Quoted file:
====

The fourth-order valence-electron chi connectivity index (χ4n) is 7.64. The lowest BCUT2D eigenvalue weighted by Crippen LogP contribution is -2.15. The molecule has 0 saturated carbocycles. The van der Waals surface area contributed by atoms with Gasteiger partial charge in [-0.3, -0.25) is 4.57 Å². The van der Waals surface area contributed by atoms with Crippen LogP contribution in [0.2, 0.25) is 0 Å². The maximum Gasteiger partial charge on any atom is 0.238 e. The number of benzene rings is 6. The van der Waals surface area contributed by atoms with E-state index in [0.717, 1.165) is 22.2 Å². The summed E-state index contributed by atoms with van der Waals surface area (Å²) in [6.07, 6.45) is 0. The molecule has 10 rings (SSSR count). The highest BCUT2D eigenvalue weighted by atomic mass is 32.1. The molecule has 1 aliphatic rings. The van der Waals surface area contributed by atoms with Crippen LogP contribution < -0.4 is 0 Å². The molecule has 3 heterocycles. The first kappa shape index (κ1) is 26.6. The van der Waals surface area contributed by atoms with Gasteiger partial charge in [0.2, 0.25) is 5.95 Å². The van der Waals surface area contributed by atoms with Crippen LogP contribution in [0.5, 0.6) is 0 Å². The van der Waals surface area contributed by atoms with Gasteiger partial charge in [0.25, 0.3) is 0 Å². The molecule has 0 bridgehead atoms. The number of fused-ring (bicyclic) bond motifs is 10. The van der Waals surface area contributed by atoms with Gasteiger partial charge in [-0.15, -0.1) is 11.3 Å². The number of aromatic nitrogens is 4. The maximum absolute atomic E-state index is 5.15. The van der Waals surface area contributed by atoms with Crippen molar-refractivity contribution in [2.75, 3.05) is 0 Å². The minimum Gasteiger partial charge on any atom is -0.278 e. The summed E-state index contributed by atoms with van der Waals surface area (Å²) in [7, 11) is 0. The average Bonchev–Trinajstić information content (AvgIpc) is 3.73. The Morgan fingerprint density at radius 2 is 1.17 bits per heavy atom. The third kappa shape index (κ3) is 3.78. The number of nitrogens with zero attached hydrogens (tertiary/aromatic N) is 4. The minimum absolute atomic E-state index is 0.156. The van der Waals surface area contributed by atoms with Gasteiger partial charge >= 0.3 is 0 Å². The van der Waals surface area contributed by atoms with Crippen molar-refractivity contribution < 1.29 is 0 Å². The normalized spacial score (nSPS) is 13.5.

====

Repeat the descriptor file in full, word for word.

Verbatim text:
The fourth-order valence-electron chi connectivity index (χ4n) is 7.64. The lowest BCUT2D eigenvalue weighted by Crippen LogP contribution is -2.15. The molecule has 0 saturated carbocycles. The van der Waals surface area contributed by atoms with Gasteiger partial charge in [-0.3, -0.25) is 4.57 Å². The van der Waals surface area contributed by atoms with Crippen LogP contribution in [0.2, 0.25) is 0 Å². The maximum Gasteiger partial charge on any atom is 0.238 e. The number of benzene rings is 6. The van der Waals surface area contributed by atoms with E-state index in [0.717, 1.165) is 22.2 Å². The summed E-state index contributed by atoms with van der Waals surface area (Å²) in [6.07, 6.45) is 0. The molecule has 10 rings (SSSR count). The highest BCUT2D eigenvalue weighted by atomic mass is 32.1. The molecule has 1 aliphatic rings. The van der Waals surface area contributed by atoms with Crippen LogP contribution < -0.4 is 0 Å². The molecule has 3 heterocycles. The first kappa shape index (κ1) is 26.6. The van der Waals surface area contributed by atoms with Gasteiger partial charge in [0.2, 0.25) is 5.95 Å². The van der Waals surface area contributed by atoms with Crippen LogP contribution in [0.5, 0.6) is 0 Å². The van der Waals surface area contributed by atoms with Gasteiger partial charge in [0.25, 0.3) is 0 Å². The molecule has 0 bridgehead atoms. The number of fused-ring (bicyclic) bond motifs is 10. The van der Waals surface area contributed by atoms with Gasteiger partial charge in [-0.15, -0.1) is 11.3 Å². The number of aromatic nitrogens is 4. The maximum absolute atomic E-state index is 5.15. The van der Waals surface area contributed by atoms with Crippen molar-refractivity contribution in [2.75, 3.05) is 0 Å². The minimum Gasteiger partial charge on any atom is -0.278 e. The summed E-state index contributed by atoms with van der Waals surface area (Å²) in [7, 11) is 0. The average Bonchev–Trinajstić information content (AvgIpc) is 3.73. The Morgan fingerprint density at radius 2 is 1.17 bits per heavy atom. The third kappa shape index (κ3) is 3.78. The number of nitrogens with zero attached hydrogens (tertiary/aromatic N) is 4. The minimum absolute atomic E-state index is 0.156. The van der Waals surface area contributed by atoms with Gasteiger partial charge >= 0.3 is 0 Å². The van der Waals surface area contributed by atoms with Crippen molar-refractivity contribution < 1.29 is 0 Å². The normalized spacial score (nSPS) is 13.5.